Creating Value

On Tuesday, June 2nd, four certified peer support specialists (Sandra Fleischman, Henrietta Beach, Becky Cronin and Ryan Christman) had a conference call to discuss creativity and the peer support principle of non-judgment. The following is an article comprised of key aspects from that discussion.

RealitySeeker’s tagline is “Create the World You Wish to See,” and thus creativity is a critical part of our philosophy. So this week, following our previous discussion on peer values, the group was asked how we create what is valuable? What is the nature of creativity?

A core component of creativity is the realization that no matter what belief an individual or a group tries to form about the way things are in the world, it is very difficult to attain a complete picture. Something that makes sense to you or works for you may not work for others; but, how do we fundamentally open up our minds to new ideas?

If we realize that the piece of information that we have is only part of the picture of the whole, then we relax our conceptualization of the way things are to open our minds to other perspectives. A closed mind can’t see things from another person’s perspective, and to be truly creative we must see that people have different skills and abilities and that multiple ways exist to do things. This non-judgmental approach is also a principle of peer support.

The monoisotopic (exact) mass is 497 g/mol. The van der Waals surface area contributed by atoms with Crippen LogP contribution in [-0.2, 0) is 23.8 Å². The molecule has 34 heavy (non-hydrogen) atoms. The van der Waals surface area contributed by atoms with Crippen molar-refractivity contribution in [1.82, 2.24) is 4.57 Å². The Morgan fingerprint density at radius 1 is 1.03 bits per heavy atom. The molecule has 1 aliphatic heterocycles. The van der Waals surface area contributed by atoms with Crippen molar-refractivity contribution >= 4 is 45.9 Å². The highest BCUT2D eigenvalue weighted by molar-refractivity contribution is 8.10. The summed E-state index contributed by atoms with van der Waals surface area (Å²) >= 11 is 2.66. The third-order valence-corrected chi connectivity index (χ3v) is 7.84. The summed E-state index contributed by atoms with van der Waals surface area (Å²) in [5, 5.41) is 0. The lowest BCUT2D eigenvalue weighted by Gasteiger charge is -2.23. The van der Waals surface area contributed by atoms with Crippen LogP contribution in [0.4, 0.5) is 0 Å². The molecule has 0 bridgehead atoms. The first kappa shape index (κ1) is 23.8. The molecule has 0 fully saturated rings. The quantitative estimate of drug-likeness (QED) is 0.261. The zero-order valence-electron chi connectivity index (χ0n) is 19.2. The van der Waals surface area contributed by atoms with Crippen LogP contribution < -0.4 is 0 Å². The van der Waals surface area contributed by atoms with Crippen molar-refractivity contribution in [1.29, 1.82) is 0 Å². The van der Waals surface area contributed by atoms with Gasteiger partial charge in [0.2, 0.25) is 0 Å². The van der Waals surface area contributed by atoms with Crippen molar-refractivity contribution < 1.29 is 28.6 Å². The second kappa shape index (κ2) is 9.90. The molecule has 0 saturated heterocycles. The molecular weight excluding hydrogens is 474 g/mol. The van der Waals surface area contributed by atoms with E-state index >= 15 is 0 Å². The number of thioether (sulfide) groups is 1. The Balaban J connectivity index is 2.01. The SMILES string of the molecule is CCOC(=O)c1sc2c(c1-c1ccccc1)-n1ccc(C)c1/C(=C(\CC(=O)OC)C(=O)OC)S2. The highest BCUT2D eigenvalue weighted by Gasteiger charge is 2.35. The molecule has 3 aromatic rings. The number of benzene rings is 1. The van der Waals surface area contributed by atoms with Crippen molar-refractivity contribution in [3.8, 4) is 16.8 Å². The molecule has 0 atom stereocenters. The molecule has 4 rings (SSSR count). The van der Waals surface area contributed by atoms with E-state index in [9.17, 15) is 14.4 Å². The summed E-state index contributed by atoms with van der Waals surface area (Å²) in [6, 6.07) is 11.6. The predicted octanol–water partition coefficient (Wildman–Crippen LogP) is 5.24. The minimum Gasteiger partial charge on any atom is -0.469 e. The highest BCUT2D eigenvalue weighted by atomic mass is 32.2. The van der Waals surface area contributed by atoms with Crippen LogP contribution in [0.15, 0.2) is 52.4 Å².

If we want to be innovative within our organizations or create new, meaningful independent projects we need this mindset of creativity. Peer run organizations and group projects organized by peers often depend on grassroots strategies to make something into reality when bootstrapping is necessary to utilize limited resources. Peers can accomplish great things on their own, and even more when we understand and use the necessary skills to multiply our ability.

Providing peer support requires requires having an open mind. It means embracing different kinds of people and interesting and often novel ideas about how to do things. We are in the business of social change, and the more complex groups get, the more bridges there are to cross for everyone to understand all of the perspectives. That is where the answers lie.

When you’re trying to solve something big, if you exclude differing voices you’re not going to end up with solutions that work for everybody. That’s why the peer perspective built on peer principles uniquely qualifies us to work on these difficult projects of social change. We understand how to listen to another, and how to give someone a voice where it may have not been acknowledged before.

One peer in this discussion said, “I may not share your value, but I can listen to it and understand it.” That’s the source of creativity: understanding someone else’s point of view. That’s when we can truly “create a world” everyone wants to see.

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